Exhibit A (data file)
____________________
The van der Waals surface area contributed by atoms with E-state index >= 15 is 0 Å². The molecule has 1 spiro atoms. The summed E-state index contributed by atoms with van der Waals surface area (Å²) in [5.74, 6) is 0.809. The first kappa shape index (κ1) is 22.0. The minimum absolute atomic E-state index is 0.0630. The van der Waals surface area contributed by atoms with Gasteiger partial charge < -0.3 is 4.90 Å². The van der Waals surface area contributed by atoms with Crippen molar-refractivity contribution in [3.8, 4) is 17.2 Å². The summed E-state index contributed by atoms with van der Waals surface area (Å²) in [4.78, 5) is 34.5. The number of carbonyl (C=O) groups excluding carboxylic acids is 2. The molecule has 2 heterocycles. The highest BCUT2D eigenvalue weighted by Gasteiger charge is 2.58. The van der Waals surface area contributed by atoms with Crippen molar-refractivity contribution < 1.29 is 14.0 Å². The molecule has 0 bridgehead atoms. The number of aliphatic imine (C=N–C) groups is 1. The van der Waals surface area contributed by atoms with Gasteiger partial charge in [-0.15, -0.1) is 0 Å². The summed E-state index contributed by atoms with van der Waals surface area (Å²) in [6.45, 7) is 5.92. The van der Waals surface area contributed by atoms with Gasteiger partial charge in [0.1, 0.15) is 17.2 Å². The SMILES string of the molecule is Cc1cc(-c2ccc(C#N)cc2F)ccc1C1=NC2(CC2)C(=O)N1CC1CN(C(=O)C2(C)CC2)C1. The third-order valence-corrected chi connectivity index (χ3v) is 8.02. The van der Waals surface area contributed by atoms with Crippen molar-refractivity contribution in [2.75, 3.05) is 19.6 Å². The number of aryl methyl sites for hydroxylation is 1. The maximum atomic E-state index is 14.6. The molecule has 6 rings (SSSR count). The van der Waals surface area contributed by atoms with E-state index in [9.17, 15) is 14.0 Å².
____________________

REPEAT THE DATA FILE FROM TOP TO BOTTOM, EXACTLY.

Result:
The van der Waals surface area contributed by atoms with E-state index >= 15 is 0 Å². The molecule has 1 spiro atoms. The summed E-state index contributed by atoms with van der Waals surface area (Å²) in [5.74, 6) is 0.809. The first kappa shape index (κ1) is 22.0. The minimum absolute atomic E-state index is 0.0630. The van der Waals surface area contributed by atoms with Gasteiger partial charge < -0.3 is 4.90 Å². The van der Waals surface area contributed by atoms with Crippen molar-refractivity contribution in [3.8, 4) is 17.2 Å². The summed E-state index contributed by atoms with van der Waals surface area (Å²) in [4.78, 5) is 34.5. The number of carbonyl (C=O) groups excluding carboxylic acids is 2. The molecule has 2 heterocycles. The highest BCUT2D eigenvalue weighted by Gasteiger charge is 2.58. The van der Waals surface area contributed by atoms with Crippen molar-refractivity contribution < 1.29 is 14.0 Å². The molecule has 0 bridgehead atoms. The number of aliphatic imine (C=N–C) groups is 1. The van der Waals surface area contributed by atoms with Gasteiger partial charge in [-0.15, -0.1) is 0 Å². The summed E-state index contributed by atoms with van der Waals surface area (Å²) in [6.45, 7) is 5.92. The van der Waals surface area contributed by atoms with Gasteiger partial charge in [0.1, 0.15) is 17.2 Å². The SMILES string of the molecule is Cc1cc(-c2ccc(C#N)cc2F)ccc1C1=NC2(CC2)C(=O)N1CC1CN(C(=O)C2(C)CC2)C1. The third-order valence-corrected chi connectivity index (χ3v) is 8.02. The van der Waals surface area contributed by atoms with Crippen molar-refractivity contribution in [2.75, 3.05) is 19.6 Å². The number of aryl methyl sites for hydroxylation is 1. The maximum atomic E-state index is 14.6. The molecule has 6 rings (SSSR count). The van der Waals surface area contributed by atoms with E-state index in [9.17, 15) is 14.0 Å².